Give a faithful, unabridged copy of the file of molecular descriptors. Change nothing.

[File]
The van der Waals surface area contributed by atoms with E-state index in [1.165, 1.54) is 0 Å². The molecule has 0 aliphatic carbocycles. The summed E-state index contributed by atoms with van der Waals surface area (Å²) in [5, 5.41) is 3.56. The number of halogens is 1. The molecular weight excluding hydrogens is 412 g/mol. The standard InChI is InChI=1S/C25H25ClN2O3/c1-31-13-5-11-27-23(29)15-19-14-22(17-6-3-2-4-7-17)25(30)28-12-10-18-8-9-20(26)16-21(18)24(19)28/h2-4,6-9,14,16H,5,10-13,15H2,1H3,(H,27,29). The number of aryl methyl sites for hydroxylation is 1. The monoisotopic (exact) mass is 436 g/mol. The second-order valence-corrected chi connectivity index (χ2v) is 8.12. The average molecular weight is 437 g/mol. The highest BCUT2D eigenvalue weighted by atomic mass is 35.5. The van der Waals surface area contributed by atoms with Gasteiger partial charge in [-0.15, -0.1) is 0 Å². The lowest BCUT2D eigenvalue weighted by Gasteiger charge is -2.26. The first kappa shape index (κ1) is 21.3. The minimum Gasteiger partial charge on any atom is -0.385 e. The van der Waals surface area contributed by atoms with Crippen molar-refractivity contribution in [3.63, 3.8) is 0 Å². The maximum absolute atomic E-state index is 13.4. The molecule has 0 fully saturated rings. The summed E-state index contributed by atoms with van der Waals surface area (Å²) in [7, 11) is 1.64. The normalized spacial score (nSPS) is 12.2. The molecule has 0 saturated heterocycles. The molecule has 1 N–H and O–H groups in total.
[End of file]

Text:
The van der Waals surface area contributed by atoms with E-state index in [1.165, 1.54) is 0 Å². The molecule has 0 aliphatic carbocycles. The summed E-state index contributed by atoms with van der Waals surface area (Å²) in [5, 5.41) is 3.56. The number of halogens is 1. The molecular weight excluding hydrogens is 412 g/mol. The standard InChI is InChI=1S/C25H25ClN2O3/c1-31-13-5-11-27-23(29)15-19-14-22(17-6-3-2-4-7-17)25(30)28-12-10-18-8-9-20(26)16-21(18)24(19)28/h2-4,6-9,14,16H,5,10-13,15H2,1H3,(H,27,29). The number of aryl methyl sites for hydroxylation is 1. The monoisotopic (exact) mass is 436 g/mol. The second-order valence-corrected chi connectivity index (χ2v) is 8.12. The average molecular weight is 437 g/mol. The highest BCUT2D eigenvalue weighted by atomic mass is 35.5. The van der Waals surface area contributed by atoms with Gasteiger partial charge in [-0.15, -0.1) is 0 Å². The lowest BCUT2D eigenvalue weighted by Gasteiger charge is -2.26. The first kappa shape index (κ1) is 21.3. The minimum Gasteiger partial charge on any atom is -0.385 e. The van der Waals surface area contributed by atoms with Crippen molar-refractivity contribution in [3.63, 3.8) is 0 Å². The maximum absolute atomic E-state index is 13.4. The molecule has 0 fully saturated rings. The summed E-state index contributed by atoms with van der Waals surface area (Å²) in [7, 11) is 1.64. The normalized spacial score (nSPS) is 12.2. The molecule has 0 saturated heterocycles. The molecule has 1 N–H and O–H groups in total.